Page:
Customer Review

Reviewed in the United States 🇺🇸 on November 6, 2014
I started reading this from good recommendations and got about a third through the first book before I couldn't stand it anymore. A few things bothered me that eventually became too much for me to ignore.

First, as other reviewers have stated, the dialog is bad. Let me elaborate. The thing that specifically bothered me is that this is military fiction, wherein all the characters are soldiers in a fleet. One would expect the characters to speak as though they were in the military. Instead, they talk as though they're in a crappy soap opera. The captain of the fleet's flagship, Dauntless, speaks with so little confidence that I have to stretch my disbelief to the limits to think that someone like her could actually be a captain. It isn't just her though. Very few of the characters are written to accurately match their rank or position.

The second problem with the book, which ultimately made me abandon it, is the painfully obvious decisions that have to be made, and the completely bewildering opposition to these decisions, solely to create a sense of tension or conflict. Within the first fifty pages or so, the captains of all the ships need to make a decision. The protagonist gives the only possible solution that would not result in the entire fleet being massacred. It's a solution so obvious that it makes absolutely no sense why the antagonists would allow that solution to even be an option, except for the fact that it leaves the author somewhere to take the narrative. I ignored this and went on with the story, hoping it would improve.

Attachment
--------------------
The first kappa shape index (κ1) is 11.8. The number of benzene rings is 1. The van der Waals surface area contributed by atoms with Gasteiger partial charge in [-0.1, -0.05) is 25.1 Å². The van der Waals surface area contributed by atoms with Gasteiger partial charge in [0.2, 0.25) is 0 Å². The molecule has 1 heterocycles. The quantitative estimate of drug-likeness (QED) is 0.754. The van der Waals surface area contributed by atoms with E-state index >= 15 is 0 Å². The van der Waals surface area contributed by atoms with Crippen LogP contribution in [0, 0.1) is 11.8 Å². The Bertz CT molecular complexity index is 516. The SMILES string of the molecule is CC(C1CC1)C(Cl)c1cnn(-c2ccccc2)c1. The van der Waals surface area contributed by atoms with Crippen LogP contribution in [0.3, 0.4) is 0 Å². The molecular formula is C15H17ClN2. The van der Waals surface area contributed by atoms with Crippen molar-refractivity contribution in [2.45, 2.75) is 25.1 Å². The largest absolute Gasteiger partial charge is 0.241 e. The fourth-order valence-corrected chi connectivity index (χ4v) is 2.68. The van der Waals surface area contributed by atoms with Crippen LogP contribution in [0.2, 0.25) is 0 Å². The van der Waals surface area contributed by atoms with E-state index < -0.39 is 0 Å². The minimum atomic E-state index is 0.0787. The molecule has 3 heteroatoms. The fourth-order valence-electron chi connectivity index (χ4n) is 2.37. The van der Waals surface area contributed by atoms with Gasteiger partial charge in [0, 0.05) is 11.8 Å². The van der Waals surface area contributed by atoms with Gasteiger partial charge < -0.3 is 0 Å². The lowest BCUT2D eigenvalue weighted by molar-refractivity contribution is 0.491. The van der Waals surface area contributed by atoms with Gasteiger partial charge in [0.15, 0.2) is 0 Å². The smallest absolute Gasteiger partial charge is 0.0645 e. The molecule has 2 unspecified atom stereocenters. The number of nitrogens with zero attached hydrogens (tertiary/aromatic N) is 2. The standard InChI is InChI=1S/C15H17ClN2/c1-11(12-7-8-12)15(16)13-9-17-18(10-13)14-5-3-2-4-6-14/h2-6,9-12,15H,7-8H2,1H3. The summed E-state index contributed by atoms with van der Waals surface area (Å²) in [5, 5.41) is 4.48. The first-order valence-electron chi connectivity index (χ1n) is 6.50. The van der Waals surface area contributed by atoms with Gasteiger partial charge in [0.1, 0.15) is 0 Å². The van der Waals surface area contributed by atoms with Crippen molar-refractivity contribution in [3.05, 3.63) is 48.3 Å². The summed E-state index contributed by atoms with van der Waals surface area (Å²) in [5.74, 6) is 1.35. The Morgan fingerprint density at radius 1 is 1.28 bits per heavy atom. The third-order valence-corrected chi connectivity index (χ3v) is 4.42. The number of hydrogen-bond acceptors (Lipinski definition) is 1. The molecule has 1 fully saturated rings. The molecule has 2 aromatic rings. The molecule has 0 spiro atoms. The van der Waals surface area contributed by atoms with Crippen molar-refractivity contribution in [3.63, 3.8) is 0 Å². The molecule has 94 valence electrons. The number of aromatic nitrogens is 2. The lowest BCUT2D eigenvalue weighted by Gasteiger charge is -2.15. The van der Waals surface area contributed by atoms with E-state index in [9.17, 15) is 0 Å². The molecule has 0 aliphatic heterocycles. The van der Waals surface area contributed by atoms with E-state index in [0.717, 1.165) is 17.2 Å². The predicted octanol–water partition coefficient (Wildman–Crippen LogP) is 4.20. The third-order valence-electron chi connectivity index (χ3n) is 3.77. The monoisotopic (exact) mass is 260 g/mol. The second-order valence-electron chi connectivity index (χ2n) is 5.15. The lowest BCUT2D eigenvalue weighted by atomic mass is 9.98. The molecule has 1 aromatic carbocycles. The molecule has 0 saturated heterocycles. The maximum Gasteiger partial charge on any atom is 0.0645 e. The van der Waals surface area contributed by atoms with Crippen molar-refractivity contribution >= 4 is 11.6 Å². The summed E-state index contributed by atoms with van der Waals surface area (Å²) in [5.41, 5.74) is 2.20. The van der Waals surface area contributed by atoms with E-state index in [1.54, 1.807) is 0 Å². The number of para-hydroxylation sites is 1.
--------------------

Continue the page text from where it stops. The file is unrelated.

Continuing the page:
A short time later, the fleet is left with a fork in the road. There are three directions to choose from. The first would get them to their destination the fastest but would have a 100% certainty of the enemy being there to ambush them, resulting in a complete annihilation. The second path was described in a way that it was obviously a poor choice. The third path would take longer than the first path and had some benefits to it, one of which being that the enemy wouldn't be able to ambush them. Using his unconventional wisdom, the protagonist chooses the only path that makes any amount of sense. When the person he was discussing this with started to argue for the first path, despite having all the same knowledge about being ambushed and facing certain death, I put the book down.

I think I have to watch Idiocracy now. If I'm going to be entertained by people making bad decisions, I want those people to be idiots, not captains of military vessels.
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